digital-transformation-in-financial-services

Digital Transformation in Financial Services

Digital transformation: the holy grail of innovation. It’s virtually impossible to enter an office, a client meeting or an innovation brainstorming session without hearing the term “digital transformation” tossed around at least more likely, a dozen times.

 

Wall Street is no exception. The growth of FinTech businesses and solutions over the last five years has created an entirely new and changing landscape of financial services. Changes in customer expectations, fierce competition, growing complexity of regulations as well as the pressure to reduce costs, and other factors are fueling the need for re-invention and technological innovation. The new age of banking openness has allowed systems to swiftly and seamlessly integrate with the latest platforms and apps. Paper and physical banks are being replaced rapidly by strong digital ecosystems that are networked.

 

The kinds of businesses affected vary from the oldest banks and insurance companies of 100 years to FinTech startups that were founded just a decade ago. No matter if a company was established in the digital age or is currently moving towards it and is still not immune.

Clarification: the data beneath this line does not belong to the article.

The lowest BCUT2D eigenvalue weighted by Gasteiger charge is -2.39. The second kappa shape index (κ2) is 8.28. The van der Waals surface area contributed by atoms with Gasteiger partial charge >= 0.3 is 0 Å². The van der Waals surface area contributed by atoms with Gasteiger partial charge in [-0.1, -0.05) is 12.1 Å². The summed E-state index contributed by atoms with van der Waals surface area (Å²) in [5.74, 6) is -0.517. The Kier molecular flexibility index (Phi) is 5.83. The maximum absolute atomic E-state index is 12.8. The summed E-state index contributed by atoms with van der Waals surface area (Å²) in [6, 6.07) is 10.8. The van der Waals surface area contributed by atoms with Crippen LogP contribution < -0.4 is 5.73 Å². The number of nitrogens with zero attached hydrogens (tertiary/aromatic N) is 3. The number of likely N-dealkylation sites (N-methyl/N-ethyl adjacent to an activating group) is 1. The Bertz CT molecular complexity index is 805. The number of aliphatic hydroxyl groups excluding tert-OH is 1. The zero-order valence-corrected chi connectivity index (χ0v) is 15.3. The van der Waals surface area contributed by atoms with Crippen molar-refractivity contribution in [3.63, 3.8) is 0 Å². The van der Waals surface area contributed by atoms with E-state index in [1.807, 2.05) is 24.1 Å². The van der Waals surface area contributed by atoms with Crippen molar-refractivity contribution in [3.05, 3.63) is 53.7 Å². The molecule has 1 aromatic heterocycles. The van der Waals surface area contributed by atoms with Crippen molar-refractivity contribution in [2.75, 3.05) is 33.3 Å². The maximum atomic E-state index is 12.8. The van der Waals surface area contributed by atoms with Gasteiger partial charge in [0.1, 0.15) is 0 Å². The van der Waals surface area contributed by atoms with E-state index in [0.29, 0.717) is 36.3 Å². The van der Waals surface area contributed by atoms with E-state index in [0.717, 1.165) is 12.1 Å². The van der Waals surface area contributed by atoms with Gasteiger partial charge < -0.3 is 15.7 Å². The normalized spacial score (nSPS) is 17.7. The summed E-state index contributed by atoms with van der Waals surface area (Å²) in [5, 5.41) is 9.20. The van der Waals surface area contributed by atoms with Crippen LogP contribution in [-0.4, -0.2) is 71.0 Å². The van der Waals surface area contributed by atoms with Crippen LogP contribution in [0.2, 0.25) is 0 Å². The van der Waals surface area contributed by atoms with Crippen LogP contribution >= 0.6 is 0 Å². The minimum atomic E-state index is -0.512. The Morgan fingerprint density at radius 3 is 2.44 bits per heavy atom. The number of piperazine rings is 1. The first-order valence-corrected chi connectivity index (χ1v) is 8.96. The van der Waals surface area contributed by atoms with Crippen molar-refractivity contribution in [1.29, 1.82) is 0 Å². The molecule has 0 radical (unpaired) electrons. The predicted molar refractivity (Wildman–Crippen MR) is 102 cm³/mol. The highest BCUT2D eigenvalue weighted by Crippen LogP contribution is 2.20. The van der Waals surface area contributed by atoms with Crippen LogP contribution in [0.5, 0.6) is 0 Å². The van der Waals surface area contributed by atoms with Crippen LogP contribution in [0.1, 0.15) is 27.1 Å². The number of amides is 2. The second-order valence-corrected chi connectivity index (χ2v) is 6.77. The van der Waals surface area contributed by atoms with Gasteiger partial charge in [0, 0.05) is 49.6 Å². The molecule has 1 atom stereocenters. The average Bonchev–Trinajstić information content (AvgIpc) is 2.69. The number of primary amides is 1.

Top Financial Services Digital Transformation Trends

Digital transformation is a major business necessity:

 

Digital transformation is a key business essential across all sectors and financial services are no exception. Nearly all (97 per cent) of financial services firms are making some sort of inroads on digital transformation–whether they’re in the process of developing a strategy or already implementing one. Over one-fifth (21 per cent) are citing the creation of the digital transformation strategy as their number one priority for digital transformation.

 

What is the driving force behind this? The fast-changing landscape of financial services. Just take a look at one subsector–banking–for example. While the core banking services (i.e. deposits, safekeeping, loans and investment) remain similar to what the past 100 years, the way banks manage these processes and transactions, as well as the way the customers are expecting them to be delivered has dramatically changed.

 

In the same way, the level of competition within the sector has risen rapidly. The term “financial services” was once confined to a handful of popular notions in the field of financial services, it is now comprised of hundreds of new players that span all revenue ranges, sizes and types of services. The bigger the safe or more reliable, and in many instances, could even hinder the development of new ideas.